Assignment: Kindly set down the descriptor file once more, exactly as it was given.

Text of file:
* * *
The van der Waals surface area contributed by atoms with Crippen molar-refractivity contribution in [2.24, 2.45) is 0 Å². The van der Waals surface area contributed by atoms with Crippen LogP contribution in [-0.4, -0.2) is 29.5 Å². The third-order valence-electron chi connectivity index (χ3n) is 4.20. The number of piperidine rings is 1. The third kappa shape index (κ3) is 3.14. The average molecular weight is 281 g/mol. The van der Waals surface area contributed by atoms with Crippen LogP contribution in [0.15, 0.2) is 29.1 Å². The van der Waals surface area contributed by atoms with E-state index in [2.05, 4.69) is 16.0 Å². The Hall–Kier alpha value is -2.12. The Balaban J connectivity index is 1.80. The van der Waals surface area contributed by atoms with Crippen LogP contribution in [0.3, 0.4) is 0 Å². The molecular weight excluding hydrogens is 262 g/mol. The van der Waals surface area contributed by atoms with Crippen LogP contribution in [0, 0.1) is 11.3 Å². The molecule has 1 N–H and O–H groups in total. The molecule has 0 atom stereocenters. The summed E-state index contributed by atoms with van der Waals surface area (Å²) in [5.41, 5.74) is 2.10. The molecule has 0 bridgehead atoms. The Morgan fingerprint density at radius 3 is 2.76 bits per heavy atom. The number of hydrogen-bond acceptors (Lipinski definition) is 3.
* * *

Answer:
The van der Waals surface area contributed by atoms with Crippen molar-refractivity contribution in [2.24, 2.45) is 0 Å². The van der Waals surface area contributed by atoms with Crippen LogP contribution in [-0.4, -0.2) is 29.5 Å². The third-order valence-electron chi connectivity index (χ3n) is 4.20. The number of piperidine rings is 1. The third kappa shape index (κ3) is 3.14. The average molecular weight is 281 g/mol. The van der Waals surface area contributed by atoms with Crippen LogP contribution in [0.15, 0.2) is 29.1 Å². The van der Waals surface area contributed by atoms with E-state index in [2.05, 4.69) is 16.0 Å². The Hall–Kier alpha value is -2.12. The Balaban J connectivity index is 1.80. The van der Waals surface area contributed by atoms with Crippen LogP contribution in [0.3, 0.4) is 0 Å². The molecular weight excluding hydrogens is 262 g/mol. The van der Waals surface area contributed by atoms with Crippen LogP contribution in [0, 0.1) is 11.3 Å². The molecule has 1 N–H and O–H groups in total. The molecule has 0 atom stereocenters. The summed E-state index contributed by atoms with van der Waals surface area (Å²) in [5.41, 5.74) is 2.10. The molecule has 0 bridgehead atoms. The Morgan fingerprint density at radius 3 is 2.76 bits per heavy atom. The number of hydrogen-bond acceptors (Lipinski definition) is 3.